It is actually a popular notion among many white evangelicals in the U.S. that Haiti's impoverished plight is specifically the result of the prevalence of "voodoo," or witchcraft, in that country. While I hardly embrace the practice of "voodoo" myself, I find such reasoning speculative and self-serving. As Robertson's words may reflect popular thinking among many white evangelicals, it suggests that perceptions of Haiti are steeped by generations in a politically conservative and culturally condescending mindset. This accepted church pew wisdom, that Haiti's historic plight can be reduced to the practice of African witchcraft, reflects ignorance, not malice. Many white evangelicals simply do not comprehend the whys-and-what-fors of Haiti's place in the western world, nor are they sensitive to the nature of systemic racism in the historical development of U.S. domestic and foreign policy. In this regard they are no different than most whites in the U.S., who have no idea that the Haitian liberation movement was not only rooted in the same political ideas underlying the "American Revolution," but that the Haiti's remarkable triumph over the French actually prevented Napoleon Bonaparte from invading North America. Had it not been for Haiti's bold stance for independence, there would have been no Louisiana Purchase and Napoleon may very well have advanced in North America to the undermining of this nation.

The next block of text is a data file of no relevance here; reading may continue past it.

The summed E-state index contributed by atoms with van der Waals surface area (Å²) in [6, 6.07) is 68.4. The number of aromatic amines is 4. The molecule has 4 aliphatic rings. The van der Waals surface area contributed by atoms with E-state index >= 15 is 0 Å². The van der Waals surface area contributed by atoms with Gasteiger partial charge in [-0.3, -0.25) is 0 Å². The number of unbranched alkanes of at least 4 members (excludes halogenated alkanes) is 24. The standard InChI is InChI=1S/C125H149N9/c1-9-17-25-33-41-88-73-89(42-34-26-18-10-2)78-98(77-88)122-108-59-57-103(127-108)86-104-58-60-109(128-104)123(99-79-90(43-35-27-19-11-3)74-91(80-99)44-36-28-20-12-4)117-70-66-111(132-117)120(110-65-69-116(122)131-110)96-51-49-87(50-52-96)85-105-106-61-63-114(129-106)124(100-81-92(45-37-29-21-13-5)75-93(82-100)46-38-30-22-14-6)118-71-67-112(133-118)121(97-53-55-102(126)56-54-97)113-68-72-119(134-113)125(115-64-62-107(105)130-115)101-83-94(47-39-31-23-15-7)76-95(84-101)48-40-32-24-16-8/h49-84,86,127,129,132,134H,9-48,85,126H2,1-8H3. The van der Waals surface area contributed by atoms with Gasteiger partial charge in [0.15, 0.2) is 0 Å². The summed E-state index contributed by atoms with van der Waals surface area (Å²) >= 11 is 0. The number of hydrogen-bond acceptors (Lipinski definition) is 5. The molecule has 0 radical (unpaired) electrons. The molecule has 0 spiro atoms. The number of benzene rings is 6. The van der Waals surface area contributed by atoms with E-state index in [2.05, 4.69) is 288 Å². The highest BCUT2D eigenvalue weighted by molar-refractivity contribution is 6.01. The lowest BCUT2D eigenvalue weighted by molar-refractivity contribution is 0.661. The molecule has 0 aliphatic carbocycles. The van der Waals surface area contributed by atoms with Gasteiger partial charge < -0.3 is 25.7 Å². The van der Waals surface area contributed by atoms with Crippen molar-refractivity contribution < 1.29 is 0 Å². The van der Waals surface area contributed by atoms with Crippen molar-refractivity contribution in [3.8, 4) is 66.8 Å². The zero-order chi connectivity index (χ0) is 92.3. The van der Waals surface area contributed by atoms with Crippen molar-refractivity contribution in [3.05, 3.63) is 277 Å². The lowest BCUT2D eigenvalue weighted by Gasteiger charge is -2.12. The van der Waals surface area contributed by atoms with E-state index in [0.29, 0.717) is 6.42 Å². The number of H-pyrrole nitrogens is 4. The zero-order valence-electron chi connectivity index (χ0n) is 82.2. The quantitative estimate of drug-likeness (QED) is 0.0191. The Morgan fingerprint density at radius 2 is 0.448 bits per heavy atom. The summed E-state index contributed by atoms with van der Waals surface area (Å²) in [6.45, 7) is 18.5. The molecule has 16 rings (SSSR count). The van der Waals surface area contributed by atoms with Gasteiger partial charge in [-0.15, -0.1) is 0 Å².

In contrast to "Pat" Robertson, the evangelical Christian abolitionist John Brown was a great admirer of Haiti's revolution, especially the heroic leadership of Toussaint L'Ourverture, the carriage driver-turned-brilliant military commander who led Haiti's forces, blocked the Napoleonic invasion, and ultimately died in a European prison, after being betrayed into the hands of the French tyrant. Brown studied Toussaint with great zeal and read anything he could find on the black hero and his revolution. To Brown, the liberation of Haiti was not the work of the devil, but rather the kind Providence of God and a true demonstration of the fact of black equality.